Image by David Rojkowski using Leica iPhone de Lux.

The most important expiration dates are not those on food, subscriptions, insurance policies or medicine.

These dates are known.

Its the expiration dates that are unknown that matter the most.

Image by Selmo Kim

Career Expiration.

‘Every career has a midnight hour. The smart people leave at five to twelve.’

This piece of advice by my friend Sanjay Khosla who ran many large companies over his career really resonated.

Regardless of how good we are, how senior a role we inhabit or how irreplaceable one thinks one is, every career comes to an end.

All is well and then suddenly we find ourselves at midnight hour and the carriage of a career turns into a pumpkin.

The key is to leave before the midnight hour.

This ensures that one avoids being shown the door or shuffled into a reduced role .

The difference between early and late is significant because those who over stay often turn bitter or lose the community or connection that come from colleagues because one has left under a cloud.

These midnight hours occur not just at the end of a career but all through a career.

And they can be felt.

Be particularly wary when one or some combination of the following changes happen:

a) a change in management, b) an acquisition or take-over, c) a sudden change in financial results or d) a shift in technology which creates a strategic review.

When one instinctively feels a change in the force one must pay a lot of attention and ask some combination of the following four questions:

a) How to adapt to the new management?

b) How to adjust to the new culture and power shifts of an acquisition or sale?

c) How to re-think ones skills, approaches and role in the shifts that follow a change in financial result?

d) How to reinvent, learn and change to align with new technology?

If one does not adapt or re-invent or one feels that one cannot work under the new changes then be prepared to find one on the wrong side of the midnight hour and it is better to exit with grace.

Companies do not adapt to employees.

Employees have to adapt to the new realities.

If one is not willing to adapt then get ready to walk.

There is one other time when the midnight hour occurs and this is when one stops growing in a job.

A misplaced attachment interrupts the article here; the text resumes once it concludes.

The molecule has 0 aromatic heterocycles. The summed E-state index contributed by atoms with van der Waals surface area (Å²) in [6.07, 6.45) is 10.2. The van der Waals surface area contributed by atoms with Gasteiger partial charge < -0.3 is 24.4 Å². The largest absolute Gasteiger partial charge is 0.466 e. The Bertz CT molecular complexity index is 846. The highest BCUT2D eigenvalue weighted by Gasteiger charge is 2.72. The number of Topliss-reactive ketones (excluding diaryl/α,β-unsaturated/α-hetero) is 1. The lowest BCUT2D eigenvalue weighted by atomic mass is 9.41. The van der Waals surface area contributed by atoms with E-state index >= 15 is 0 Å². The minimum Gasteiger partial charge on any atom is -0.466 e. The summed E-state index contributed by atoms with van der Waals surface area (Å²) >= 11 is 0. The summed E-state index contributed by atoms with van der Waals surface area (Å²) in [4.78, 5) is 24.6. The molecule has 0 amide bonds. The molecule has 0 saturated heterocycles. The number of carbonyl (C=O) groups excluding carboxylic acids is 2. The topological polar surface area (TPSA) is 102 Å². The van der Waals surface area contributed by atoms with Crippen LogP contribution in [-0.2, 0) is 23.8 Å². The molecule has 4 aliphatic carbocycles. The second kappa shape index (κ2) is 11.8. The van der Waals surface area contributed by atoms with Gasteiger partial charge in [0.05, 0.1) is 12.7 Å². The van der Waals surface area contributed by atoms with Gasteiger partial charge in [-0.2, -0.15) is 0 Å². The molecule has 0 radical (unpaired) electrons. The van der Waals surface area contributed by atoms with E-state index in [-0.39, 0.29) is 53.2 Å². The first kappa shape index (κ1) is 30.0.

The day one stops growing it means one’s career has started dying and the midnight hour has arrived.

Image by Pepitobobito using MidJourney

Financial Expiration.

The underlying basis of much financial planning is based on three unknown expirations:

a) When will you retire?

This number is shifting to much older for most people either because we are living longer, or in some countries pension payments are being pushed out to later years, or because the cost of living has risen forcing one to work longer.

b) When will you stop earning income?

One can continue to make an income after one leaves a full time job though it may be smaller and more variable till one day it stops. Many financial models fail to take this into account.

c) When will you die?

This number is the big unknown but in most countries it is later and later and something that people have not thought about is how a combination of AI and Biotechnology could significantly increase life expectancy due to breakthroughs in medicine.

It is fascinating to understand how many retirement calculations are based on assumptions that may not make sense. For instance the famous 4% rule that one can draw down four percent of ones assets and not run out of money is based on retiring at 65, having no income and living to 95. Even the person who came up with model believes the draw down is too low.

Similarly annuities which pay a fixed sum for the rest of one’s life is a bet by you that you will outlive the calculations of the actuaries at the Insurance companies. And since they have not factored in the impact of AI and Biotech yet it might be a good bet!

Image by Yiplingli42 using Midjourney.

Life Expiration.

“The Meaning of Life is that it Ends”

Franz Kafka’s quote above explains why living forever even it it was possible might make life less special since if there was no loss, no last things, no ticking clock, would any day, anything or any moment be particularly special?

If one knew how many years one had left would we not live very differently than we do today?

Anyone given a bad health diagnosis usually changes the way they live because they become particularly aware of time.

But most of us can determine the time we have left if we want to.

Globally life expectancy is 73 years and in the US it is 78 years.

So assume 75 years of healthy life.

Subtract your age from 75 and multiply it by 365 days and that is what is left.

Most people are surprised how few they are.

Someone at 55 has just over 7000 days left.

At 65 its a little over 3500…

Keep that in mind next time someone does not take your time seriously.


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Rishad Tobaccowala leverages forty years of global experience across dozens of industries to help leaders and companies thrive in transformative times.

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